1980 – 2000: The Megachurch Movement. Churches consolidate and become larger. In a new iteration of the great European church building movement of the 1400-1800s, vast Worship Centers become our contemporary cathedrals. Megachurches become mall-like environments offering a universe of activity from sports to education, counseling, large-scale events, mission trips, weekday programming—even schools. By 2010 nearly 20% of all churchgoers in United States attend a megachurch (a congregation of 2,000 or more in weekly attendance). Often situated on large tracts of land near major highways, megachurches flourish in urban sprawl cities like Los Angeles, Dallas, Houston, Orlando, Atlanta, Seattle and Phoenix.

The key problem becomes individuals getting lost in the vastness of a congregation of thousands or tens of thousands. Smaller churches, which lack the resources and programming of the megachurch, as well as the budget to pay a highly qualified and gifted staff, suffer from a migration away from local “street corner” congregations to the regional mega-option. Research in the 1996 book Megachurch Myths indicates that over 60% of megachurch attendees nationwide actually came from other already existing churches. Also, because megachurches are usually more known by location, programming and staff personalities, they are functionally non-denominational, signaling a broad trend away from identification with specific denominational affiliation among evangelical churches.

2000 – Present: The Networked Church Movement. Originally an offshoot of megachurches who reached their geographical limits, congregations began to “satellite” themselves into multiple smaller congregations meeting across an entire city or region. Video screens replace live preaching as dynamic Bible teachers are “beamed in”. The smaller congregations appeal to a new generation desiring personal connection and intimate friendships. A wave of church planting around satellite churches ensues. While programs in networked churches are fewer and more focused, smaller groups demand more active volunteerism, and ministry involvement among members skyrockets.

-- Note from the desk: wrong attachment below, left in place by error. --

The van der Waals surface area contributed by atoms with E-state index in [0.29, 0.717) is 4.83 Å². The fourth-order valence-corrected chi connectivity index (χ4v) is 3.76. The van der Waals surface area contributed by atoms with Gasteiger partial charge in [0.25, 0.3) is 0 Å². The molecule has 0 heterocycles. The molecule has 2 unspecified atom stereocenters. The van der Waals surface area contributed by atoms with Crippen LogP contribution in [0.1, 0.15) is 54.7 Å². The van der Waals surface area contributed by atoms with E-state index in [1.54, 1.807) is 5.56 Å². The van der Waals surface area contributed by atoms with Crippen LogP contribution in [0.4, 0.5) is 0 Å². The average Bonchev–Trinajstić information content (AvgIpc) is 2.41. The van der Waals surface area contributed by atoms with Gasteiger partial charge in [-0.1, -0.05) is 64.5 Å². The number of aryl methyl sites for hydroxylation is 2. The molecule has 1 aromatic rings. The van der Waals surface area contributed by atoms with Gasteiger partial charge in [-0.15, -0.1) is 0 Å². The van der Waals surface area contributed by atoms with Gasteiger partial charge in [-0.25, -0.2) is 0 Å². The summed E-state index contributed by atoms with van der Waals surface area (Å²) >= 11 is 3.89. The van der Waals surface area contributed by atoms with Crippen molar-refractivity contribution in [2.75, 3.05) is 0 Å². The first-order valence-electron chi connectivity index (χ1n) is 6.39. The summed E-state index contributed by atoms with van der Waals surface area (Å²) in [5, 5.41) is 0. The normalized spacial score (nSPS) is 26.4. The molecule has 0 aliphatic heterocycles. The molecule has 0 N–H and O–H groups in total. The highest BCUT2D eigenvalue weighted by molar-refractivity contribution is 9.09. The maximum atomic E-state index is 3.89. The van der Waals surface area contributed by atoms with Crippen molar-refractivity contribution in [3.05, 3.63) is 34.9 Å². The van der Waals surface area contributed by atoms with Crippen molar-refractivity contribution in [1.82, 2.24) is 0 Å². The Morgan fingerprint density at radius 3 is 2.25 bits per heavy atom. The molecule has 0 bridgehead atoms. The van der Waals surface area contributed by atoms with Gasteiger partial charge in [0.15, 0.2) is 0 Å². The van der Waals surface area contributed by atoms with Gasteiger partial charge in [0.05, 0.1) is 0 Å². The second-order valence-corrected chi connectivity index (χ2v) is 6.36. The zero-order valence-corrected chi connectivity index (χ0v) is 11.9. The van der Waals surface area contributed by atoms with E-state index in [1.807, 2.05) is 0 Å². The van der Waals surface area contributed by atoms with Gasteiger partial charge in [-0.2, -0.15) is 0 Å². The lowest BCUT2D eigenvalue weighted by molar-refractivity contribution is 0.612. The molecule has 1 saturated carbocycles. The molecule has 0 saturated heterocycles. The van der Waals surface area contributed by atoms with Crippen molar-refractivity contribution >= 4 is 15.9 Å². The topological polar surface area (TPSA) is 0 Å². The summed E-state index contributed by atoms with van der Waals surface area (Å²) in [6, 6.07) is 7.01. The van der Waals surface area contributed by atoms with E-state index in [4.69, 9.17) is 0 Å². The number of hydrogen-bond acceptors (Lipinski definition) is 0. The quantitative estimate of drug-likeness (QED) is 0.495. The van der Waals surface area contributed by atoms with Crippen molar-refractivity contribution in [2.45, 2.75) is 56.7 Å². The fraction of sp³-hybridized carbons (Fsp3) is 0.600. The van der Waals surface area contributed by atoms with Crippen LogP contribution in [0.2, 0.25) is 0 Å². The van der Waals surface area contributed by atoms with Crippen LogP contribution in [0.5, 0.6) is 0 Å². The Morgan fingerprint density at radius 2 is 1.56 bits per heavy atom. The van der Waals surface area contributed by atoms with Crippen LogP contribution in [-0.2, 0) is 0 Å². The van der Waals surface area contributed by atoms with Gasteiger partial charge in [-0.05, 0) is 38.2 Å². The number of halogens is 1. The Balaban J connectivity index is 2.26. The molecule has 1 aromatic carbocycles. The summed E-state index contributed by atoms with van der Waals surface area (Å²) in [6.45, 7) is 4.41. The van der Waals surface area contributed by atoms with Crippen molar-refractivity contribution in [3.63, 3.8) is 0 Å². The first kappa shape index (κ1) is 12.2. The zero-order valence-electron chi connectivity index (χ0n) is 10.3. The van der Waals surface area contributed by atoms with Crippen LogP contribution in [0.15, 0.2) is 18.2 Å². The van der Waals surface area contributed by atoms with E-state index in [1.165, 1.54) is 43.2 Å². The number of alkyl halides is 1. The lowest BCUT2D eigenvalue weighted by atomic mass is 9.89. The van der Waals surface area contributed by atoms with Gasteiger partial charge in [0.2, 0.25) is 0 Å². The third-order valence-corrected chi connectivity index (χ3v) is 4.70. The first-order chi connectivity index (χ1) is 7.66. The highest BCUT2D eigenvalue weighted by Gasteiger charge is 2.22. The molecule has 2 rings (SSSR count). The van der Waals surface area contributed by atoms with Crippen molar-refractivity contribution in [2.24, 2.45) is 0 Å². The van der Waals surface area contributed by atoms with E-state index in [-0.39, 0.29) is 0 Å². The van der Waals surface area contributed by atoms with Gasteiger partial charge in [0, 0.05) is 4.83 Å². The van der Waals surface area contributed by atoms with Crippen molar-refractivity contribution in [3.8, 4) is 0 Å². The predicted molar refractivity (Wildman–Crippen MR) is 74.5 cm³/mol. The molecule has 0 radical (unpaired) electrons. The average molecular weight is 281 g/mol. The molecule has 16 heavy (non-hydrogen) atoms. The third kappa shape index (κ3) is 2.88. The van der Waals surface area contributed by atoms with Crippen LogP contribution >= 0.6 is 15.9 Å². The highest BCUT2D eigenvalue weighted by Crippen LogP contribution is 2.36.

Where are we now? If you’re looking for the name or characteristics of the next big “movement” in church culture, I am sorry to disappoint you. Cultural shifts like this are only really viewable in hindsight, and are subject to much interpretation. I would, however, point out a few general characteristics of church movements about which these five eras in the modern church inform us.

First, modern church movements are largely a reflection of culture versus a creator of it. Each of these movements came about because culture shifted around the church. The church simply adapted to change versus taking part in leading it. Second, each movement largely represents the church as a physical place versus a spiritual body. Perhaps the most recent wave of small “house churches” in the United States may reverse this trend, but overall the vast majority of religious activity each week takes place more and more at a central church location versus out in individual communities.

Finally, through each moment we see that the church is not, in fact, dying, as has been the cry of denominational leaders for years. Attendance is shifting away from traditional denominations, but according to a 2010 Gallup Poll, 43.1% of Americans attend church weekly or almost weekly, up from 42.1% in 2008 and near an all-time high since such polling was introduced. The baby boomer generation is now entering their 60s, which traditionally is an age-range where increased church attendance is the norm.

What such movements teach us is to be aware of and engaged in our local and national culture so that we can, as the church, effectively minister in it and to it.


Author: Eugene Mason, Communications Director for Cross Pointe Church under the leadership of Dr. James Merritt.